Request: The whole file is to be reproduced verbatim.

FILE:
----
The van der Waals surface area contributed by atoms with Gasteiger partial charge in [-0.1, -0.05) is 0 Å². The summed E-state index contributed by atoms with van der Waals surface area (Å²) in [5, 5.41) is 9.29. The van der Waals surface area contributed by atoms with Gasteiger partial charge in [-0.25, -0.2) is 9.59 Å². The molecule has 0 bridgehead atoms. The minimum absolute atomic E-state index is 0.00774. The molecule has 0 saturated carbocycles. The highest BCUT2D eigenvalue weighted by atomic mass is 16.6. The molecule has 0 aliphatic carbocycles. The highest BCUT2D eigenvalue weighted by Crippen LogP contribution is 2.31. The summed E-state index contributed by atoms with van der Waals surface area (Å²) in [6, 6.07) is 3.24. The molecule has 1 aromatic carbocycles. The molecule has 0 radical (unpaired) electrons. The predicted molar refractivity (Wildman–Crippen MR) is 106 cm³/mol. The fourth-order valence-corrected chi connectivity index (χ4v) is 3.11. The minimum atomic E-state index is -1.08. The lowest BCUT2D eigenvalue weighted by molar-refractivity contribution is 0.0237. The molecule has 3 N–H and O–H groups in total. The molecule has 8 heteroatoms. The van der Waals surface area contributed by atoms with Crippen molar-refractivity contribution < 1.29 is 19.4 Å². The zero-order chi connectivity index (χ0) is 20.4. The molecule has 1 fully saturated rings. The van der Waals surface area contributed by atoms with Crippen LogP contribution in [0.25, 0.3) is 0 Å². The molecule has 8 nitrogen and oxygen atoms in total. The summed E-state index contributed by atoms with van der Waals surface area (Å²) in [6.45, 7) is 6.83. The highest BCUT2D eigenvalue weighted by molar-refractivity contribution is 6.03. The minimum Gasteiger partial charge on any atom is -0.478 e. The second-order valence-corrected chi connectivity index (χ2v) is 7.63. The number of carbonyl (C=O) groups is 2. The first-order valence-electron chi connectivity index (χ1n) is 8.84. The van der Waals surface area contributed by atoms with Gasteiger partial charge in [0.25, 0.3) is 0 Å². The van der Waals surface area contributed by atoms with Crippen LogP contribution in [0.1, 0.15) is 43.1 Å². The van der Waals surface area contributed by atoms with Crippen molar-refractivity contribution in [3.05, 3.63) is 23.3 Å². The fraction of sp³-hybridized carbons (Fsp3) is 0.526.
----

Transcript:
The van der Waals surface area contributed by atoms with Gasteiger partial charge in [-0.1, -0.05) is 0 Å². The summed E-state index contributed by atoms with van der Waals surface area (Å²) in [5, 5.41) is 9.29. The van der Waals surface area contributed by atoms with Gasteiger partial charge in [-0.25, -0.2) is 9.59 Å². The molecule has 0 bridgehead atoms. The minimum absolute atomic E-state index is 0.00774. The molecule has 0 saturated carbocycles. The highest BCUT2D eigenvalue weighted by atomic mass is 16.6. The molecule has 0 aliphatic carbocycles. The highest BCUT2D eigenvalue weighted by Crippen LogP contribution is 2.31. The summed E-state index contributed by atoms with van der Waals surface area (Å²) in [6, 6.07) is 3.24. The molecule has 1 aromatic carbocycles. The molecule has 0 radical (unpaired) electrons. The predicted molar refractivity (Wildman–Crippen MR) is 106 cm³/mol. The fourth-order valence-corrected chi connectivity index (χ4v) is 3.11. The minimum atomic E-state index is -1.08. The lowest BCUT2D eigenvalue weighted by molar-refractivity contribution is 0.0237. The molecule has 3 N–H and O–H groups in total. The molecule has 8 heteroatoms. The van der Waals surface area contributed by atoms with Crippen molar-refractivity contribution < 1.29 is 19.4 Å². The zero-order chi connectivity index (χ0) is 20.4. The molecule has 1 fully saturated rings. The van der Waals surface area contributed by atoms with Crippen LogP contribution in [0.25, 0.3) is 0 Å². The molecule has 8 nitrogen and oxygen atoms in total. The summed E-state index contributed by atoms with van der Waals surface area (Å²) in [6.45, 7) is 6.83. The highest BCUT2D eigenvalue weighted by molar-refractivity contribution is 6.03. The minimum Gasteiger partial charge on any atom is -0.478 e. The second-order valence-corrected chi connectivity index (χ2v) is 7.63. The number of carbonyl (C=O) groups is 2. The first-order valence-electron chi connectivity index (χ1n) is 8.84. The van der Waals surface area contributed by atoms with Gasteiger partial charge in [0.25, 0.3) is 0 Å². The van der Waals surface area contributed by atoms with Crippen LogP contribution in [0.1, 0.15) is 43.1 Å². The van der Waals surface area contributed by atoms with Crippen molar-refractivity contribution in [3.05, 3.63) is 23.3 Å². The fraction of sp³-hybridized carbons (Fsp3) is 0.526.